100_5834I had to learn how to put out fires in case an airplane or piece of equipment spontaneously combusted and the fire department called in sick. Good thing I didn’t get in the AF on my fire fighting ability cause I could not move in all this garb. I forget what it weighed with the boots on? but I nearly fell over and then they handed me the hose. So I stood by the fire truck with the hose still attached to the engine so they could snap the picture for the government. The government needed to see I could fight fires.

100_5829Then I got to Williams AFB, in Gilbert Higley Arizona on the outskirts of Phoenix. You can read about my arrival on my sidebar under Mr. Delicious. This is my room mate Sandy. Sandy talked me in to playing softball for the base women’s team. I made it and was the primary pitcher. I was good at picthing cause they needed one and women at that time in the AF didn’t fail at nothing. The coach made sure by rigging me up with two sets of boxes. Every day I would pitch to those boxes until my arm would fall off. The Air Force let me keep my day job:) They let me travel with the team cause it made us look like a fun bunch of Air Force Women! That was good PR.

So there you have it. I was good at it all. I was good at being away from home. I was good at being a woman in a man’s world. In fact, it was down right awesome being one of the only women amongst all that testosterone. Thank you Lord. Thank you dad. Thank you mother nature.

100_5821I went on to win Airman of the Quarter and competed against MrD for Airman of the Year. He won. I was mad at him for awhile. I got over it and had his kids.

100_5840I went on to win…Most Professional Looker. Good grief…this was a good name when the base was all men. But I got a lot of razzing about this title of Most Professional Looker. It was honest to gosh…a real award and here is the proof. An unattractive picture of me pulling a piece of equipment and hooking it to a tug.

A tug is a torture vehicle used to haul equipment around on the flightline. Affectionally knows as the hemmorhoid maker. We pulled little things and big things. You have to be real careful when pulling a plane. Can you imagine the calculated turns and manuvers? I can and only missed once. I towed the airplanes to and from various hangers for maintenance and washing. One time..hehehehe, I was thinking about MrD and hauled that bad boy right over a curb. I learned that you can not dislodge the wayward wheel back up over the curb with a tug. You must enlist the help of a crane and several hundred slap happy men to get it back on track. I know cause I looked in to the eyes of every jovial man on that flightline…that day. I lived and laughed too.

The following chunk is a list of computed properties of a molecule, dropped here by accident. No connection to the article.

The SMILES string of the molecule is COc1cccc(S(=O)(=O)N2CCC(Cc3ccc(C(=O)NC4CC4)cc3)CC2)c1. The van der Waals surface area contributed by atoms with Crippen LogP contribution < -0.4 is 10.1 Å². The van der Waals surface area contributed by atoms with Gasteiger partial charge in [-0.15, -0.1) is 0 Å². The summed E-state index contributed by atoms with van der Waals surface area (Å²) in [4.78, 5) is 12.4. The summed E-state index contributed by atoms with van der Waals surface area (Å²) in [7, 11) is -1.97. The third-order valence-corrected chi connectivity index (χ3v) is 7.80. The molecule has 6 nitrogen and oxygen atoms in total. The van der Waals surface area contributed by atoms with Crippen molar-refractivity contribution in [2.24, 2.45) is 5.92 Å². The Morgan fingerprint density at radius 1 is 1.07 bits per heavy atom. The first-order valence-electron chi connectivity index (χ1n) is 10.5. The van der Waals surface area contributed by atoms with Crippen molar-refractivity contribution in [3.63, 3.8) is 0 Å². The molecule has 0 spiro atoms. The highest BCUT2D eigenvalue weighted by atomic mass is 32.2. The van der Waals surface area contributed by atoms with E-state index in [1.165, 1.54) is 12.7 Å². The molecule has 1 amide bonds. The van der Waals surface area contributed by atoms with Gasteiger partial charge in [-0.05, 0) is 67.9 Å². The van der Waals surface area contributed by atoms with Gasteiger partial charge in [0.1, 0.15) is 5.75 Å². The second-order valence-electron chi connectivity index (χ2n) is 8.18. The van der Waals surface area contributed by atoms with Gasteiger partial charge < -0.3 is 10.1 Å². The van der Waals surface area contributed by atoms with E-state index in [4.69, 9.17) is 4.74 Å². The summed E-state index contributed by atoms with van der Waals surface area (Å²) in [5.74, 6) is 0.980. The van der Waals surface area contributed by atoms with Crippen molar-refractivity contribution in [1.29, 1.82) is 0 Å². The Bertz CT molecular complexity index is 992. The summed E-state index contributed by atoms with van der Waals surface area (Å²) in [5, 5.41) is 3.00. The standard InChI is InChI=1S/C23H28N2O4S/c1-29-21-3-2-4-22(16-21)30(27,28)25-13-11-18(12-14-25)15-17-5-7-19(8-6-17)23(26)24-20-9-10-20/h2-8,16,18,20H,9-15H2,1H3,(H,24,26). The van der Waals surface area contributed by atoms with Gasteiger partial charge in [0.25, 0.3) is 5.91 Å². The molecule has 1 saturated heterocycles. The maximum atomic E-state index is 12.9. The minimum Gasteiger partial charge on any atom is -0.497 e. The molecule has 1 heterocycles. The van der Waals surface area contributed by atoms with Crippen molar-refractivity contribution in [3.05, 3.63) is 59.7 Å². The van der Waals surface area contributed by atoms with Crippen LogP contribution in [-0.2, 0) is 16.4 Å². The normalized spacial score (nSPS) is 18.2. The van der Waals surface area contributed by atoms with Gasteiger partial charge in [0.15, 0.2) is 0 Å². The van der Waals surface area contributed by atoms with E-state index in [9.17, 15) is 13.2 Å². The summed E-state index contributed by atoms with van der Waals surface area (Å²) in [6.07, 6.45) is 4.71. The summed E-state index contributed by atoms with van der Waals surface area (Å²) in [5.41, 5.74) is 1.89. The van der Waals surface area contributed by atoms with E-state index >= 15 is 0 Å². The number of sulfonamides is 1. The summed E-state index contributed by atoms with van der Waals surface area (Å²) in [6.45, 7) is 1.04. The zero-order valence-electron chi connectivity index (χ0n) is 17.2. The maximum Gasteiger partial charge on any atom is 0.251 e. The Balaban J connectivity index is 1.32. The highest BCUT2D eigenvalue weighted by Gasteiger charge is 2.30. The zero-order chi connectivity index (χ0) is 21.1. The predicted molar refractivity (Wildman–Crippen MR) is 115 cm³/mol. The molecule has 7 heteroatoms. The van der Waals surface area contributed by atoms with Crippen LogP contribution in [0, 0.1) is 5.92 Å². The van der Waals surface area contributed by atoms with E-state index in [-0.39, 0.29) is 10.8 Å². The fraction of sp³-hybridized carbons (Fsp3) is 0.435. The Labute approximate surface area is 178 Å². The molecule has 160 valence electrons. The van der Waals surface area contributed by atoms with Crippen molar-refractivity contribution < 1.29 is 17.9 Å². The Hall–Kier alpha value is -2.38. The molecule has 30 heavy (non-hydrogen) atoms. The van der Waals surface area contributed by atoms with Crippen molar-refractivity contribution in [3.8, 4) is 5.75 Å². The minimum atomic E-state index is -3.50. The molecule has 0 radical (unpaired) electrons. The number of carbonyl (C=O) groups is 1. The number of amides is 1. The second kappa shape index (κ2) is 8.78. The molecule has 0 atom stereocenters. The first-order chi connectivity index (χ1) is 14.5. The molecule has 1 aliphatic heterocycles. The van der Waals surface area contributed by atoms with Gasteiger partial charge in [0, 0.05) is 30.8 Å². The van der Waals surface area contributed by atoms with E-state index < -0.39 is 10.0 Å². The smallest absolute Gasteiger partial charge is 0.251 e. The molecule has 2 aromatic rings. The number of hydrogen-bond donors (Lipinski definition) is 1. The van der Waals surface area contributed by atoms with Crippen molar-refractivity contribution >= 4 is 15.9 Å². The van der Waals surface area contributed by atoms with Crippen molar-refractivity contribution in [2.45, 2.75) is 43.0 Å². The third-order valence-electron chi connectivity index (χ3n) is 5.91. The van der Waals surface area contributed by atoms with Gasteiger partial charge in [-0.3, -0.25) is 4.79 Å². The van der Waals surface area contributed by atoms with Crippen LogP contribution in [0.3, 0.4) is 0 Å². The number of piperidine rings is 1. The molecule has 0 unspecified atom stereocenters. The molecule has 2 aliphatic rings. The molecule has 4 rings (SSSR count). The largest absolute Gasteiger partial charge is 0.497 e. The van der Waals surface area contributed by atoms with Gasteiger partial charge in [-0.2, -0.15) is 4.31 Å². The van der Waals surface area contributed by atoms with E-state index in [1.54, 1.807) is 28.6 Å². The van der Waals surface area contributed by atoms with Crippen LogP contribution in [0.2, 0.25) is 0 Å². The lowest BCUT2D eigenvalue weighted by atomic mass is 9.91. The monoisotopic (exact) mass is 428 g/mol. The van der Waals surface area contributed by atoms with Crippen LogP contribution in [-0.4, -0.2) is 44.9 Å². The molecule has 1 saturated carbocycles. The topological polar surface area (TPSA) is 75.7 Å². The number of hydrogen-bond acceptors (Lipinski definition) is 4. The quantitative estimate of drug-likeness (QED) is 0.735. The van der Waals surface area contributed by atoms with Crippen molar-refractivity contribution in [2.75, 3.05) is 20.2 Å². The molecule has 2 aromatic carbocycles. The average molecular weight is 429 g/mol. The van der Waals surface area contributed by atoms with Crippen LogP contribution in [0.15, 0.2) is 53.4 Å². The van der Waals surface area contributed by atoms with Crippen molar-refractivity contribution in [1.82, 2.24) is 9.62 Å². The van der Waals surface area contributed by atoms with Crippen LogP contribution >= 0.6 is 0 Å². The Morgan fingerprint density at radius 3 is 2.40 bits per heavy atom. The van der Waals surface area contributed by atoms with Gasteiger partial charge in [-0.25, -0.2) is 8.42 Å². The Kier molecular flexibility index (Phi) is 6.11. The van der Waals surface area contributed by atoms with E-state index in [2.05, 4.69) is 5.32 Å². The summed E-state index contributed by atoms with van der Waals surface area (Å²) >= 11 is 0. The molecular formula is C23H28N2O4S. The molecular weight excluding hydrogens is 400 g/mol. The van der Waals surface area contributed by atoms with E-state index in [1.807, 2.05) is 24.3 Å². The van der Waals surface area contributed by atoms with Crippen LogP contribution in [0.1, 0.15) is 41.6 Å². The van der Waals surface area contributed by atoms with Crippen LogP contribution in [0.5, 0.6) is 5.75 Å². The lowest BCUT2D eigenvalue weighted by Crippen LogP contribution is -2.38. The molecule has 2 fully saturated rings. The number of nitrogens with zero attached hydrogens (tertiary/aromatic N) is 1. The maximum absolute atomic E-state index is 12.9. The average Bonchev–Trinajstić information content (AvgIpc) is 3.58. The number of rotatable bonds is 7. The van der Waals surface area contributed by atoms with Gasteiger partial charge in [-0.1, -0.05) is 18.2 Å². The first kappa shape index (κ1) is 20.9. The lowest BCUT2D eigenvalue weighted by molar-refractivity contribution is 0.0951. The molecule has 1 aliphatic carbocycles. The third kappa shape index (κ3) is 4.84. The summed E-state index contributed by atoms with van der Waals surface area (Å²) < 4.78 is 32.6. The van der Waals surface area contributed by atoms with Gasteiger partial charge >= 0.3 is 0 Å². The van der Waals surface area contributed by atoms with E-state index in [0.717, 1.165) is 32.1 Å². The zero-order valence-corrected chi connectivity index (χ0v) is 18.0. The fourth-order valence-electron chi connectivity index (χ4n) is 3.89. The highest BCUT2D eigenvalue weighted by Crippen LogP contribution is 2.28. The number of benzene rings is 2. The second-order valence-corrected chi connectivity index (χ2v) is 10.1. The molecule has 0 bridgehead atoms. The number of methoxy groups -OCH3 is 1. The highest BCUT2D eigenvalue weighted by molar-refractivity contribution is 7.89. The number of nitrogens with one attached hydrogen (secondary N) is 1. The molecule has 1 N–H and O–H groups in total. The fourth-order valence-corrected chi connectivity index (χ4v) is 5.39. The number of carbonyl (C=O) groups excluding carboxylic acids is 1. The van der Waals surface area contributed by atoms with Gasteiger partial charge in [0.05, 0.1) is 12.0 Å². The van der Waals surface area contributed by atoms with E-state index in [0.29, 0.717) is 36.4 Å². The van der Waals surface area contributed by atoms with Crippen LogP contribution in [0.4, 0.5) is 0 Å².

100_5849And because I learned to wear make-up correctly, I met and married MrD. This is what we looked like when we married in 1978. I would continue to be an Airman until I was 4 months pregnant and in 1980 I left the Air Force to be a mom and full time wife. That is when I stopped looking back and have continued to look forward. I look forward to seeing this brave journey right to the end. I’m not done living it. I’m not done being a brave and courageous woman. I do it for you and I do it for me. I do it for every little girl or boy who gets told they won’t amount to much.

35 Comments Add yours

  1. Heather Jackson says:

    I am a mother of 2 , at the age of 21 I am a stay at Home Mom. I am Joining the airforce soon. This story Inspired me !! thankyou!

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    1. I wish you the very best! Thank you for sharing that it inspired you. I appreciate that.

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  2. A.L.L. says:

    What a wonderful glimpse into a curious piece of history!
    I really enjoyed reading your story.
    My name is also Anna and I am leaving for basic training in less than two months. I am physically and mentally prepared for the experience, knowing that there is no such thing as being fully prepared. The only thing I am really struggling with in my decision to join the military is the lack of freedom and opportunity to spend adequate vacation time with my family. That is the only negative I see right now that I cannot overcome easily. Anna, how did you deal with being away from home? I know people may say this is fact of life that we have to deal with, but for me it is especially difficult. I am very attached to my mother and sister and I am frightened that I will be de facto severing my close ties with them through the service.